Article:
School Spirit renewed after remote learning


Torcato Zina, Guest Writer

As this long slog of a school year comes to an end, what will you remember most. Having to wear a mask? Prom? Graduation? For many, the answer is simple: spirit week. Dressing up for spirit days, powder puff, pep rallies, and going to sporting events are all fond memories for Ludlow students. But ever since the pandemic locked us out of the classroom in March 2020, some have noticed a decline in school spirit. 

Some classes have poultry participation rates in spirit events, and the constant changes caused by the pandemic these past two years have confused many. However, students and teachers alike are still pushing for school spirit to soar once again at 500 Chapin Street.

School Spirit Has an Impact

Mrs. Ollquist, a Ludlow alumnus who now teaches English, has been a Lion’s Pride advisor for over 15 years. One of the club’s main responsibilities is organizing spirit week events here at the high school. Ollquist joined the club because of what she heard from students.

“Mrs. Gauvin and Mrs. Ziano called me one day in the summer, they wanted to foster more school spirit,” Ollquist recalled. “We had students who loved being here at our school who just wanted to get involved with more school spirit.” 

Ollquist and the other advisors wanted “to foster more class unity,” and introduced the idea of class colors and competitions.

By these standards, Lion’s Pride has been successful in its efforts to expand school spirit. As she hurriedly stored books, Ollquist proudly reflected on what Seniors have said over the years during their class history speeches.  “A lot of them talk about powder puff, pep rally, spirit days,” she said with a smile.

Students, such as senior Leo Laguerre, agree: “My favorite memory was probably the powder puff games because I got to dress as a cheerleader and loudly cheer on my classmates.”

Bringing the Spirit Back

This loud, unabashed pride and spirit, is not universal, however. Many students pass off school spirit as an unimportant charade. Junior Matthew Favata had some strong words when asked about his school spirit. “I find no benefit in dressing up like a clown,” Favata explained, adding that he sees spirit week in its current form as a “waste of my time.” So how can students like Favata become convinced that school spirit is worth it?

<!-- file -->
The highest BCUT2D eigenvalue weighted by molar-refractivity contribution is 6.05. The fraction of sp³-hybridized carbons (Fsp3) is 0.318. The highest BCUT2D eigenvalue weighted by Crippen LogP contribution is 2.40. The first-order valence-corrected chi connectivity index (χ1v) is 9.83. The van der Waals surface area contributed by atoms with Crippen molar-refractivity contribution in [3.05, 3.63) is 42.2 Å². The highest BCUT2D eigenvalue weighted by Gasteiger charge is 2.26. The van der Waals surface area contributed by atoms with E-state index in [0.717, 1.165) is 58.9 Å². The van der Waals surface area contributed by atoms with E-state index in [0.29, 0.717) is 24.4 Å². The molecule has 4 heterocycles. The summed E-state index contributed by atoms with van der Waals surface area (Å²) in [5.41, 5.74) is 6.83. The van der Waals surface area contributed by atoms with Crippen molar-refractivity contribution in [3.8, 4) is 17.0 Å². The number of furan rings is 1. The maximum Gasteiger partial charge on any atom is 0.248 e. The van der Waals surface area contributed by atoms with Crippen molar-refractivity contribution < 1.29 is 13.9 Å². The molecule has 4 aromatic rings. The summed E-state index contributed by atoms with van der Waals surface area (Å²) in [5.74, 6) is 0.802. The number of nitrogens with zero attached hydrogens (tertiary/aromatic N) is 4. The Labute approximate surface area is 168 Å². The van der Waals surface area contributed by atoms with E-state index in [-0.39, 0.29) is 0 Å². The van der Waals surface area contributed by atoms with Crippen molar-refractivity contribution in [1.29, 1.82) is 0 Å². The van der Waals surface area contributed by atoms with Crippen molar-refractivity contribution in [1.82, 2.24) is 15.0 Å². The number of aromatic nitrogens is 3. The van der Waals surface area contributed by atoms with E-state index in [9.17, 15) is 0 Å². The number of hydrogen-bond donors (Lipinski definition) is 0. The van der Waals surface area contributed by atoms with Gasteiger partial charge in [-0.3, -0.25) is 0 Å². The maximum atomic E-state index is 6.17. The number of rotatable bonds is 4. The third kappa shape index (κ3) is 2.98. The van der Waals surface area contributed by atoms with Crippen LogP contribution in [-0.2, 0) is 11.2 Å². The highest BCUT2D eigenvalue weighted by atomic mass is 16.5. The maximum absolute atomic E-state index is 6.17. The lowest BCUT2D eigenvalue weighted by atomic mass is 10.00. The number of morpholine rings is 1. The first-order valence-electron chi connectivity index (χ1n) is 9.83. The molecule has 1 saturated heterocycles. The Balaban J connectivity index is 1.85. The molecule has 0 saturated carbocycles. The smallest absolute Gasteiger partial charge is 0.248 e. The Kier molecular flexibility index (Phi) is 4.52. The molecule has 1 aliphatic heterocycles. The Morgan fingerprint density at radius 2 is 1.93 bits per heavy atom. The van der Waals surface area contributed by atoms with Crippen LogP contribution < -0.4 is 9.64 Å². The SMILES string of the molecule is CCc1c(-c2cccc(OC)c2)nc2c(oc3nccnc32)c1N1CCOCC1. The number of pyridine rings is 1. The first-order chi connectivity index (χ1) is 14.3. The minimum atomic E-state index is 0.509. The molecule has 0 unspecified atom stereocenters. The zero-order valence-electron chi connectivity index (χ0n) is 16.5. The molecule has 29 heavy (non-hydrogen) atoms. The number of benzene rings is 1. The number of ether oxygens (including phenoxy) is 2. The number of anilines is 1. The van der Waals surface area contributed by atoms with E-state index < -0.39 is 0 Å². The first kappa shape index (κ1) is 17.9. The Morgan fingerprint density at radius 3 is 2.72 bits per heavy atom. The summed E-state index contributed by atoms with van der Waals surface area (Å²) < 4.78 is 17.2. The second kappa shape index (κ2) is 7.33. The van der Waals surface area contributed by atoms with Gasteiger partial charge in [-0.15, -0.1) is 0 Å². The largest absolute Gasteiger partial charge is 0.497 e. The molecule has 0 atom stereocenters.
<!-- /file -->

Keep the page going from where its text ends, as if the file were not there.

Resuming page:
Ollquist admitted that school spirit has declined since COVID, but says that students want more. She explained that the adjustments made in the past few years, such as the tents during spirit week last fall were a success and that the school needs to “continue the momentum” from this year’s successful events.

Another way to improve school spirit is through athletic events. Tim Brillo has been the athletic director at Ludlow since 1993. He laments the lack of organized spirit at athletic events since COVID. 

Before COVID our fan sections were extensive and positively involved in the game,” he explained. “Since COVID student attendance at games has been good but there has been no organized fan section like we saw in the past.” 

Brillo suggests that students “organize fan sections and hold theme nights” to boost attendance and school spirit. The athletic department has also moved to make games more accessible for students, such as offering free admission for students to the boy’s volleyball playoff game on June 2. 

Students also have ideas for improving school spirit. Favata, who is a student-athlete for the hockey and baseball teams, agrees that having more fans in the stands would make his experience “more fun” and help his teams win games. He also called on the Lion’s Pride Club to have more student involvement in deciding on Spirit Week themes. Favata declared “have students vote!” when asked how school spirit days should be decided. When asked if he would participate more in Spirit Week if there was more student involvement in the planning process, Favata answered with a matter-of-fact “yes.”

Students have suggested several possible new spirit week themes. Favata offered up the idea of Pajama Day, claiming that it would be popular as “half the school population already wear pajamas to school anyway.” Still, some current spirit week activities remain popular, such as powder puff and the overall idea of battle of the classes. 

“Don’t Be Afraid”

Even if the rest of your class doesn’t, they’ll eventually come around and be just as loud and crazy as you

— Leo Laguerre

Ultimately, our school spirit environment is fostered by students, not class advisors, teachers, or athletic directors. Laguerre encouraged underclassmen to get involved in school spirit. “Don’t be afraid to be loud and show school spirit,” he explained. “Even if the rest of your class doesn’t, they’ll eventually come around and be just as loud and crazy as you.” 

Ollquist echoed these sentiments. When our conversation turned to what students can do to improve school spirit, she stopped putting away books and instead focused entirely on her message, thinking about every word. “Don’t be afraid” she stated, adding that “you are in charge of your own high school experience…you can choose to participate and have fun.”